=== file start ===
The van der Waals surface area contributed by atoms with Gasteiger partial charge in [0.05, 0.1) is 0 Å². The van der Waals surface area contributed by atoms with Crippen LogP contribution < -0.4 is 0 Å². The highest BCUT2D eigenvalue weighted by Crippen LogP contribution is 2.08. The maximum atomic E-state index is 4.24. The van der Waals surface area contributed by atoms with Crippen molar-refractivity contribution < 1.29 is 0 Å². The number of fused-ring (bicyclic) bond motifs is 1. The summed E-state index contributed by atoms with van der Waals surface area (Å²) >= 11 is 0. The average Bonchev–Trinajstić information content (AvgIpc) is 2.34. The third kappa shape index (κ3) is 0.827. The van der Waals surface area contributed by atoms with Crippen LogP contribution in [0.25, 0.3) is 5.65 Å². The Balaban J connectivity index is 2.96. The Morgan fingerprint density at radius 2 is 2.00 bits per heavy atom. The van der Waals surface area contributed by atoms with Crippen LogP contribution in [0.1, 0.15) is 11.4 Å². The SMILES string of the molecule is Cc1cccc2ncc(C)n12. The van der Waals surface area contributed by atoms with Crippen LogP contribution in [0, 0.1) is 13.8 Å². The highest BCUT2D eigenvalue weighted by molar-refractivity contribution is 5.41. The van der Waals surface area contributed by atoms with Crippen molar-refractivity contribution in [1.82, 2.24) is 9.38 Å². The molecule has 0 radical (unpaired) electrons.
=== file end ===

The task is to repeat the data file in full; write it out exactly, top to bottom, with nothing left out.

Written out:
The van der Waals surface area contributed by atoms with Gasteiger partial charge in [0.05, 0.1) is 0 Å². The van der Waals surface area contributed by atoms with Crippen LogP contribution < -0.4 is 0 Å². The highest BCUT2D eigenvalue weighted by Crippen LogP contribution is 2.08. The maximum atomic E-state index is 4.24. The van der Waals surface area contributed by atoms with Crippen molar-refractivity contribution < 1.29 is 0 Å². The number of fused-ring (bicyclic) bond motifs is 1. The summed E-state index contributed by atoms with van der Waals surface area (Å²) >= 11 is 0. The average Bonchev–Trinajstić information content (AvgIpc) is 2.34. The third kappa shape index (κ3) is 0.827. The van der Waals surface area contributed by atoms with Crippen LogP contribution in [0.25, 0.3) is 5.65 Å². The Balaban J connectivity index is 2.96. The Morgan fingerprint density at radius 2 is 2.00 bits per heavy atom. The van der Waals surface area contributed by atoms with Crippen LogP contribution in [0.1, 0.15) is 11.4 Å². The SMILES string of the molecule is Cc1cccc2ncc(C)n12. The van der Waals surface area contributed by atoms with Crippen LogP contribution in [0, 0.1) is 13.8 Å². The highest BCUT2D eigenvalue weighted by molar-refractivity contribution is 5.41. The van der Waals surface area contributed by atoms with Crippen molar-refractivity contribution in [1.82, 2.24) is 9.38 Å². The molecule has 0 radical (unpaired) electrons.